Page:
How does salt work to bring out all the other flavours in food?
Salt draws out water and liquid in the process called osmosis where an area with high amounts of moisture gets transferred to another area with little to no moisture. As flavours are moisture based in cooking the same principle is applied. Think of it like shaking treats to a dog, the dog will run to the room with treats and leave the previous room that had non behind
So taste is a very complex phenomenon, dozens of different molecules are interactions with your taste receptors. Taste is not just a result of which molecules are present, but the relative abundance in the mix. Increasing the salt content will make volitile compounds evaporate more readily, and it is often these volitile compounds that make of the flavor molecules of our food. So, increased salt means more flavor molecules on your receptors.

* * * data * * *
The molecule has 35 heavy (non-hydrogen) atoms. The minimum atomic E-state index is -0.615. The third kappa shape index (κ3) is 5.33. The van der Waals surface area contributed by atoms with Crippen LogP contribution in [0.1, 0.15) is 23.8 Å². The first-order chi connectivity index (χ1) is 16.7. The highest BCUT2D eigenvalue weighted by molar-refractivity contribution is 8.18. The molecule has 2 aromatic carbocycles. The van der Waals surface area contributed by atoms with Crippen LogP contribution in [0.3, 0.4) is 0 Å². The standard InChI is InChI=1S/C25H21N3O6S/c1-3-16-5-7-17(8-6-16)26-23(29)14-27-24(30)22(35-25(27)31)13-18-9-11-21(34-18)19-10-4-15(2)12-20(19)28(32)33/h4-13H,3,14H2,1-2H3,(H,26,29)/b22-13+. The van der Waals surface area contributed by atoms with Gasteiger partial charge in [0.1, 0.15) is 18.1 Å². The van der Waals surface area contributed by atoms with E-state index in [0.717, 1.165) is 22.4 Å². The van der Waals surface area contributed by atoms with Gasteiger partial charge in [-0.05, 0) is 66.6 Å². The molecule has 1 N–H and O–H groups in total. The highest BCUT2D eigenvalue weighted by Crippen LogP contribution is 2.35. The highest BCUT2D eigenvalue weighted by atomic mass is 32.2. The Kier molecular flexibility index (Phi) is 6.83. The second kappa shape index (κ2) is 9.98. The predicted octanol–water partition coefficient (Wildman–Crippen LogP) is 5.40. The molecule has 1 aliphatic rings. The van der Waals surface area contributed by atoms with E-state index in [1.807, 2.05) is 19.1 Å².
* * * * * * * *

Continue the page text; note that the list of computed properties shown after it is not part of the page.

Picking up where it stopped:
Beyond that, flavors have an intermixing affect. Sour flavor will enhance bitter flavor in low concentrations, but in high concentrations sour will decrease bitter flavors. Salt is similar, and at low concentrations it will decrease the perception of bitterness but increase sweet, sour, and umami perception (hence the pinch of salt in cookies). In higher concentration, salt will suppress sweetness while still enhancing umami (which is why we salt steaks and other meats). [Source](https://www.sciencefocus.com/science/why-does-salt-enhance-flavour/)